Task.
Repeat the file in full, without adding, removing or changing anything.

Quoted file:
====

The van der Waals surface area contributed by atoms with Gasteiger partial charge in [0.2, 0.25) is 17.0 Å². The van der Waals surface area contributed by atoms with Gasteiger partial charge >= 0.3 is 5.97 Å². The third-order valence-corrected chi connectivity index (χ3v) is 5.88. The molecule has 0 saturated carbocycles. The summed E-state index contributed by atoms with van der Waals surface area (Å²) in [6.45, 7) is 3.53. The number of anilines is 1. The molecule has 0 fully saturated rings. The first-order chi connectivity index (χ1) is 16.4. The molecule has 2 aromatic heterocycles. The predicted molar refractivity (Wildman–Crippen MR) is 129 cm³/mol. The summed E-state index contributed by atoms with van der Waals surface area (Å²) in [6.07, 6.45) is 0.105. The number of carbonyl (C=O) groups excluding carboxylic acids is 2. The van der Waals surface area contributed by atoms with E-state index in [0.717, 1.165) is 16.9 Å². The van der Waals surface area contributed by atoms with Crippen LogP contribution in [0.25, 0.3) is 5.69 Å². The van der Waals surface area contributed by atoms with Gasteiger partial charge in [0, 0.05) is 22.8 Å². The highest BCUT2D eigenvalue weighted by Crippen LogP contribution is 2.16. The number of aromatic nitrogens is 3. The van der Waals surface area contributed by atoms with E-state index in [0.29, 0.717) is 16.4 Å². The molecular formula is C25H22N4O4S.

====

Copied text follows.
The van der Waals surface area contributed by atoms with Gasteiger partial charge in [0.2, 0.25) is 17.0 Å². The van der Waals surface area contributed by atoms with Gasteiger partial charge >= 0.3 is 5.97 Å². The third-order valence-corrected chi connectivity index (χ3v) is 5.88. The molecule has 0 saturated carbocycles. The summed E-state index contributed by atoms with van der Waals surface area (Å²) in [6.45, 7) is 3.53. The number of anilines is 1. The molecule has 0 fully saturated rings. The first-order chi connectivity index (χ1) is 16.4. The molecule has 2 aromatic heterocycles. The predicted molar refractivity (Wildman–Crippen MR) is 129 cm³/mol. The summed E-state index contributed by atoms with van der Waals surface area (Å²) in [6.07, 6.45) is 0.105. The number of carbonyl (C=O) groups excluding carboxylic acids is 2. The van der Waals surface area contributed by atoms with E-state index in [0.717, 1.165) is 16.9 Å². The van der Waals surface area contributed by atoms with Crippen LogP contribution in [0.25, 0.3) is 5.69 Å². The van der Waals surface area contributed by atoms with Gasteiger partial charge in [0, 0.05) is 22.8 Å². The highest BCUT2D eigenvalue weighted by Crippen LogP contribution is 2.16. The number of aromatic nitrogens is 3. The van der Waals surface area contributed by atoms with E-state index in [0.29, 0.717) is 16.4 Å². The molecular formula is C25H22N4O4S.